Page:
For most Americans, the Supreme Court's ruling on President Barack Obama's healthcare law will be largely an academic exercise with political fallout. For millions of people, however, the law already is affecting their pulse rates and pocketbooks, and a decision to strike it down could come with a medical or financial cost. Among the decisions the justices might render, such as upholding the law or striking down the mandate that most Americans get health insurance, tossing out the entire law could have the greatest impact. More

Survey: Half of employers will offer workers cash instead of health plan
The Hartford Courant    Share    Share on FacebookTwitterShare on LinkedinE-mail article
A new J.D. Power and Associates survey says nearly half of employers plan to change the way they provide health insurance to workers — offering them a set amount of cash to buy their own plan rather than providing coverage and charging employees a portion of the premiums. More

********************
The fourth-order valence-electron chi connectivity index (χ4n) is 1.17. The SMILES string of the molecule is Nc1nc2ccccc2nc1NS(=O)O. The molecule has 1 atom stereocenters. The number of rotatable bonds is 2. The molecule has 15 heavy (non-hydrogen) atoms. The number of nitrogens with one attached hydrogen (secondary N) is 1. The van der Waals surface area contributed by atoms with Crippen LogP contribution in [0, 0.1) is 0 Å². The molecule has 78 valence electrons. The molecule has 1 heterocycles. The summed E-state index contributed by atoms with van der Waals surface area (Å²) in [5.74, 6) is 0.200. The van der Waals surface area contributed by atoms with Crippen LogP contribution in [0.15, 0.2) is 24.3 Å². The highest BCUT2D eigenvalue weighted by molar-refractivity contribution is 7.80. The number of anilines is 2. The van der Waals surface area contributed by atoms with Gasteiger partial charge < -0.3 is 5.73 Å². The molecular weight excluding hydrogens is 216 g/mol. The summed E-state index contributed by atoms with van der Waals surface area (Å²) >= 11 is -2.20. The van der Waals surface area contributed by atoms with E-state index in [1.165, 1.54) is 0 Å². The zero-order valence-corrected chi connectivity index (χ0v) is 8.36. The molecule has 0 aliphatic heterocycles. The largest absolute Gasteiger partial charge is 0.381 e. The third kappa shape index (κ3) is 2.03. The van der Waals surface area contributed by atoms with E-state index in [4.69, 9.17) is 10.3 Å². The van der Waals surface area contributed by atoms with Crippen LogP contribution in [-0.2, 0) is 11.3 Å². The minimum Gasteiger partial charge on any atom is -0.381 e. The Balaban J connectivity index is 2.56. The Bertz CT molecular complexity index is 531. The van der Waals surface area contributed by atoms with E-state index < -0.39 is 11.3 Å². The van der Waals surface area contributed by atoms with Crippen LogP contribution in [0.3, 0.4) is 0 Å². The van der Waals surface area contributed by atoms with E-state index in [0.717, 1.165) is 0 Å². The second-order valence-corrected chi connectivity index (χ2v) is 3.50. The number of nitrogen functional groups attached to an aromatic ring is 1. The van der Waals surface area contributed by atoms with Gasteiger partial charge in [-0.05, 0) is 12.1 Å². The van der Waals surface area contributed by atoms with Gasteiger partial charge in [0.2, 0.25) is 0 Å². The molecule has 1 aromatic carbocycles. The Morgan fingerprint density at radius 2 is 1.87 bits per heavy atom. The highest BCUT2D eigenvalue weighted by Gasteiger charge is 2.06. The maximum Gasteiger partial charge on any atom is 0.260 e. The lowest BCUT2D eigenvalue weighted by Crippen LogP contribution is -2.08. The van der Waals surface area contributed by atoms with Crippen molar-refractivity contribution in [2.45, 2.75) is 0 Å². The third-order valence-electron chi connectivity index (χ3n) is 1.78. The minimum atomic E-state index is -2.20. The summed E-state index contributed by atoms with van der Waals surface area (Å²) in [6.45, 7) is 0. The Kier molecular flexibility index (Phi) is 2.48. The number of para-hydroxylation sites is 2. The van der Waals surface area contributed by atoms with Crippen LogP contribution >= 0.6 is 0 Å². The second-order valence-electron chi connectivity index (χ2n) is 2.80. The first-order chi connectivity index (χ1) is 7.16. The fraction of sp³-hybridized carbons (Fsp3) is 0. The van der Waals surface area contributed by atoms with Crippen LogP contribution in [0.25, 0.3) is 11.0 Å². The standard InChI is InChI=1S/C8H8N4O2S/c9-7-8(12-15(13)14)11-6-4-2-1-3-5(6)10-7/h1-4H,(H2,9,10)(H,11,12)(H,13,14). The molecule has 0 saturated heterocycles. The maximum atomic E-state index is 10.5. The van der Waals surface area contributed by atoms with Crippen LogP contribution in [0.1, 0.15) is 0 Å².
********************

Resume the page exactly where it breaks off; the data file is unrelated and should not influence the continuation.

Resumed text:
FDA: New Treatments & Technology

FDA panel backs Onyx drug for advanced blood cancer
The Associated Press via The Washington Post    Share    Share on FacebookTwitterShare on LinkedinE-mail article
A federal panel of cancer specialists unanimously recommended approval of an experimental drug from Onyx Pharmaceuticals for patients with advanced blood cancer. The Food and Drug Administration panel voted in favor of carfilzomib as a treatment for patients with advanced forms of multiple myeloma that hasn't responded to other drugs. More

FDA regulators face daunting task as health apps multiply
Kaiser Health News via USA Today    Share    Share on FacebookTwitterShare on LinkedinE-mail article
There are 40,000 medical applications available for download on smartphones and tablets — and the market is still in its infancy. But that growth is in the cross hairs of new regulatory efforts from the Food and Drug Administration. Some apps even replace devices used in hospitals and doctor's offices, such as glucometers and the high-quality microscopes used by dermatologists to examine skin irregularities. More


Nursing@Georgetown is a Master’s in Nursing program delivered online by Georgetown University’s renowned School of Nursing & Health Studies.
Our activities touch many lives
AstraZeneca is a global, innovation-driven, integrated biopharmaceutical company. We discover, develop, manufacture and market prescription medicines for cancer, cardiovascular, gastrointestinal and infection. MORE

Click Here to visit the Oncology Institute